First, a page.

As the Memorial pilgrim becomes lost in self-examination, al Qaeda fades to the horizon. Missing in the Memorial and new Tower is the true iconography of the previous site. The World Trade Center, the symbol of global finance, American world power by way of monetary and military hegemony, is now the Freedom Tower. The freedom, perhaps, of the free market now, since it is still a financial center. Yet nowhere is there a discussion of economic and political globalization relevant to the Trade Center's creation and, arguably, its demise. The construction of the tower's meaning is more nostalgic, ephemeral, metaphysical. It is as if the old towers, once the architectural embodiment of the market institution of global financial power, have, in their apparent martyrdom, been graced with a sublime aura they did not previously possess. Photographs, presented in a way to evoke nostalgic film slides, show a couple embracing in one frame and graffiti that reads, "fuck Osama" in another, both treated with the same tenderness and respect: the decompartmentalization of emotion under the discipline of an overall righteous aesthetic.4 In the time and space of 9/11, as a discreet moment in history, all American feelings of victimhood, loss, and anger were just and true.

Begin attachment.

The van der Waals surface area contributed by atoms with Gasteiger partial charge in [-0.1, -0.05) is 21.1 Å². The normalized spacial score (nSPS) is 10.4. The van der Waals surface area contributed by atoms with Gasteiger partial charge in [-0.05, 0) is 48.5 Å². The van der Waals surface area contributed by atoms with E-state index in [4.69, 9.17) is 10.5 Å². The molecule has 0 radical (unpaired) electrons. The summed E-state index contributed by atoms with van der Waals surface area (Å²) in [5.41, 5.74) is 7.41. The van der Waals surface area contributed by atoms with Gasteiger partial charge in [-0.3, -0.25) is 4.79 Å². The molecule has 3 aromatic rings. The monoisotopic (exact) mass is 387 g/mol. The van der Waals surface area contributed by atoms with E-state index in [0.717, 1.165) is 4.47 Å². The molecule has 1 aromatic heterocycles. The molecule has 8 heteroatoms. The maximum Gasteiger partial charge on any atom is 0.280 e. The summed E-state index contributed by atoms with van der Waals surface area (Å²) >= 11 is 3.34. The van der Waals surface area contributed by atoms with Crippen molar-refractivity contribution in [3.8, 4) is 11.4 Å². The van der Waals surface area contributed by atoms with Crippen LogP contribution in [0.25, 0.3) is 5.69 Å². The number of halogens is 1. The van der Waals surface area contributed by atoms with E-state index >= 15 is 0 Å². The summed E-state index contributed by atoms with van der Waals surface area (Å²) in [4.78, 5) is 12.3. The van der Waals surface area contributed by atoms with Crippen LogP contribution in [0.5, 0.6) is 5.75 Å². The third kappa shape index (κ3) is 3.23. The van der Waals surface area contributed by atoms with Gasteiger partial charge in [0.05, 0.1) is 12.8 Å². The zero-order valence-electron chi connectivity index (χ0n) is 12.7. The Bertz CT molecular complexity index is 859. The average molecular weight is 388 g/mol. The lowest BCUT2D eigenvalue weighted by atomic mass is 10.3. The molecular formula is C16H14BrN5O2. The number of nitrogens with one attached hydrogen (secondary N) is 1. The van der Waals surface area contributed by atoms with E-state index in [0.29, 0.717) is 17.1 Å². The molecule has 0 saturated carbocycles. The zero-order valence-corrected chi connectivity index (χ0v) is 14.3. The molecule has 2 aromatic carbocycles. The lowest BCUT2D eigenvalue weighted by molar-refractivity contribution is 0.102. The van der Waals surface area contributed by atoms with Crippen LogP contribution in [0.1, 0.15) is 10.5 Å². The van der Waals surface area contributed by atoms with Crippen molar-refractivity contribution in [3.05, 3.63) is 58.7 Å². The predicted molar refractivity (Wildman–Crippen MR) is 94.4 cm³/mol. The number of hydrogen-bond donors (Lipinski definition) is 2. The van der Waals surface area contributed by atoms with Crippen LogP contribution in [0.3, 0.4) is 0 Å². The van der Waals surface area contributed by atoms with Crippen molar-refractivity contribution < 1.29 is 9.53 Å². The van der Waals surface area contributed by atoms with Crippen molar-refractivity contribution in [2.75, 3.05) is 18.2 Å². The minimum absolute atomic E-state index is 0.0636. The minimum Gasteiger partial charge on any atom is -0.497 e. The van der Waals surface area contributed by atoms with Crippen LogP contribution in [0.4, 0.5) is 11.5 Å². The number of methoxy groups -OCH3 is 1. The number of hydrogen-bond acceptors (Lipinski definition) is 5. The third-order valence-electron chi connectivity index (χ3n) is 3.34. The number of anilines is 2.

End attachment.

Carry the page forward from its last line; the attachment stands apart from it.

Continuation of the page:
The pervading lesson expounded by U.S. political leaders about 9/11 was that this was a reason for American solidarity and a vindication of American ideals. Al Qaeda was the perfect metaphor for evil's hatred of American goodness. Thus the Iraq and Afghanistan conflicts were initially framed in terms of the Second World War. 9/11 was analogous to Pearl Harbor. Saddam Hussein and bin Laden embodied the same pure evil as Hitler and Stalin. The United States was once again the victim and the savior, rising in righteous anger.